IHP Health and Community: Globalization, Culture, and Care (Fall)

Please note that in order to take advantage of dynamic learning opportunities, program locations can vary from year to year.

Fall Program Sites

  • Washington, DC, USA

    (2 weeks)

    The seat of government for one of the richest nations in the world and hub of international policymaking, Washington, DC, is also home to among the poorest neighborhoods in the United States. Hear from global health experts from the World Bank, influential think tanks, and international NGOs, while observing firsthand how health inequities affect those living within earshot of the halls of world political power. Investigate the many social determinants of health, such as gender, housing, racism, and income. How have imbalances in these factors led to some of our country’s worst health outcomes. Over the course of the two weeks in DC, students will gain deeper insight into the many challenges of and solutions to health and disease at the national and local levels, while setting the stage for their exploration of similar issues internationally. Students will explore the diverse neighborhoods and local NGOs of DC; meet with community leaders, activists, and government officials; and begin to develop their own toolbox for effecting change by participating in policy advocacy in the halls of our nation’s capital. Students will also delve into the four interdisciplinary courses that make up the Health and Community program, while connecting with new friends and exploring the political heart of the nation.

  • Delhi, India

    (4 weeks)
    Coordinated by Abid Siraj
    India is a world power with a burgeoning economy and a population that will soon surpass that of China. Delhi, India’s capital city, provides the base for exploration of health in India. Examine the mental and physical health challenges faced by farmers, sexual minorities and the urban poor. How do lack of access to clean water and food and infectious diseases like HIV and malaria compound these challenges? Examine how such a large and diverse nation addresses the double burden of its infectious disease epidemics and burgeoning chronic disease prevalence, as its population both grows and ages. What roles do public and private entities play in developing solutions?

  • Cape Town, South Africa

    (5 weeks)
    Coordinated by Rose Blake
    South AfricaSouth Africa, with its history of apartheid, brings into sharp focus the role of race in determining health. Reflect on how social and health inequities are manifest in India and in your own country(ies) as compared to South Africa. Homestays in a small community in Cape Town and in a rural black township allow students to see and experience, firsthand, how recent change in political structure affects health and community life—in profoundly positive ways as grassroots health activism is burgeoning, and in equally disturbing ways, as deep disparities in health persist. The urgency of the HIV/AIDS and TB epidemics is nowhere more visible. Hear from and interact with community activists, physicians, public health practitioners and officials as they seek to understand how and why the HIV/AIDS epidemic has ravaged communities in South Africa. Farmland, pesticides and health will be the environmental focus of the program, and students will be challenged to understand domestic and political violence in the context of the country’s social relations. Amidst the multiple public health “crises” that face South Africa, probe the promise of community activism as a transforming influence in the lives of all people.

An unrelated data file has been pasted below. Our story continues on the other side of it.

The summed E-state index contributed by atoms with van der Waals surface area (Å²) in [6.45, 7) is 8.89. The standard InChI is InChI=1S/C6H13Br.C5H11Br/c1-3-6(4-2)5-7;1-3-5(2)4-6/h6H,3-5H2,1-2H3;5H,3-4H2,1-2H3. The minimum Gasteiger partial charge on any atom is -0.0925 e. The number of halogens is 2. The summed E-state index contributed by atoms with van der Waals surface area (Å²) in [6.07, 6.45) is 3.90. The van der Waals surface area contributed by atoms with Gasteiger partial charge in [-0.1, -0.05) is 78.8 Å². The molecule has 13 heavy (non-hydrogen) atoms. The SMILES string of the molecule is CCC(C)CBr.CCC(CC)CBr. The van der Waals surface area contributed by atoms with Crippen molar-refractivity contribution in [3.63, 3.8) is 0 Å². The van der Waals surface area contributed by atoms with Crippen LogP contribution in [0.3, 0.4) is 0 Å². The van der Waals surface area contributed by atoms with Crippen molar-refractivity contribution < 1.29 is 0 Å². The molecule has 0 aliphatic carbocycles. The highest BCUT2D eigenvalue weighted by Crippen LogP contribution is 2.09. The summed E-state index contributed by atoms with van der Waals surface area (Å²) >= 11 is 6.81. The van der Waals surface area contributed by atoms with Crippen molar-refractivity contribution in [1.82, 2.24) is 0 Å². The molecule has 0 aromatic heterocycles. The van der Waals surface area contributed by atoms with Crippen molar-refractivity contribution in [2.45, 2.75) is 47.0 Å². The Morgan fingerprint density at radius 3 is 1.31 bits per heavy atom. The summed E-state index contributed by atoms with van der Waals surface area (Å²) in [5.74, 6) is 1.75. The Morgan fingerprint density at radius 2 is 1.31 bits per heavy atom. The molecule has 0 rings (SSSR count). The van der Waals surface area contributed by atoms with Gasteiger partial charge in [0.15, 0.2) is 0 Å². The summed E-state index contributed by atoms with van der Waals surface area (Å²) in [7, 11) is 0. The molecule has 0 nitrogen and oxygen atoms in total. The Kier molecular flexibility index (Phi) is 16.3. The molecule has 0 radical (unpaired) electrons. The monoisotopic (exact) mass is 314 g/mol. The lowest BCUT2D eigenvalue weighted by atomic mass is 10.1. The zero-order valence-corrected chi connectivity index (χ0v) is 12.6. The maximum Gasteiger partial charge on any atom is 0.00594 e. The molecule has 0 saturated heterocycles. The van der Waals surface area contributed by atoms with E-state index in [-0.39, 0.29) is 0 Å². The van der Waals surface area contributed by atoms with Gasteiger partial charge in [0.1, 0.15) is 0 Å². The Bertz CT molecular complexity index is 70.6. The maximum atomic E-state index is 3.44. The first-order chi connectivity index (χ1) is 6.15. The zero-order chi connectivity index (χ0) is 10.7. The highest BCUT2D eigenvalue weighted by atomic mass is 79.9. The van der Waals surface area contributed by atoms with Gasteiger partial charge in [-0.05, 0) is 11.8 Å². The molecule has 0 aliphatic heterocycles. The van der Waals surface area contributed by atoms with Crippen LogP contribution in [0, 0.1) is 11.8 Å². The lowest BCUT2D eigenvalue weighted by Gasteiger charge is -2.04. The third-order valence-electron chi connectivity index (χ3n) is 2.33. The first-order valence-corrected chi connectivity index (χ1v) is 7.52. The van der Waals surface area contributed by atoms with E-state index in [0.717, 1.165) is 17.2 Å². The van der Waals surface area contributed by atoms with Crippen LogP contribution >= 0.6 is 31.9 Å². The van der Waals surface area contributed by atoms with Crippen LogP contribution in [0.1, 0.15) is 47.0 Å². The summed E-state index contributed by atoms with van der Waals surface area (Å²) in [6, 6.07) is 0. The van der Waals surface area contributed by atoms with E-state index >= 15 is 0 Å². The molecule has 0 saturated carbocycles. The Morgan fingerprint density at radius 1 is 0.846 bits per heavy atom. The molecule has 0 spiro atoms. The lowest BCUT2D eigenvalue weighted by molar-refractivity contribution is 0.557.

• Sao Paulo, Brazil

    (5 weeks)
    Coordinated by Glenda de la Fuente
    The world has its eyes on Brazil. A throbbing center of rich and varied cultural life in Latin America for decades, Brazil has emerged as a major economy and model of participatory democracy. After a period of military dictatorship, Brazil’s new constitution, sanctioned in 1988, established health as a fundamental social right and called for access to social and medical care services for all citizens without discrimination on the basis of skin color, income, social status, or gender. What is the reality today? Sao Paulo, the largest city in the Americas and a cultural melting pot, is an ideal place to study the progress and problems of Brazil. Witness model HIV/AIDS prevention and treatment programs in action and consider how they differ from programs in South Africa, India, and the United States. Although successful in some ways, why does Brazil continue to see wide variations in child and maternal mortality and rates of infectious disease? What can pockets of success show us about the way forward in other regions of the country, in the United States, and throughout the world? Other themes will include migrant health on the sugar plantations that fuel Brazil's growing biodiesel industry; “social medicine” as it relates to violence reduction; and family planning, sexuality, and reproductive health.

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Credits: 16

Duration: Fall, 16 weeks

Program Sites:
USA, India, South Africa, Brazil

Prerequisites: None. Coursework in public health, anthropology, biology, or related field recommended.

Student Evaluations

View Student Evaluations for this program:

About the Evaluations (PDF)

Fall 2012 Evaluations

Fall 2013 Evaluations

 

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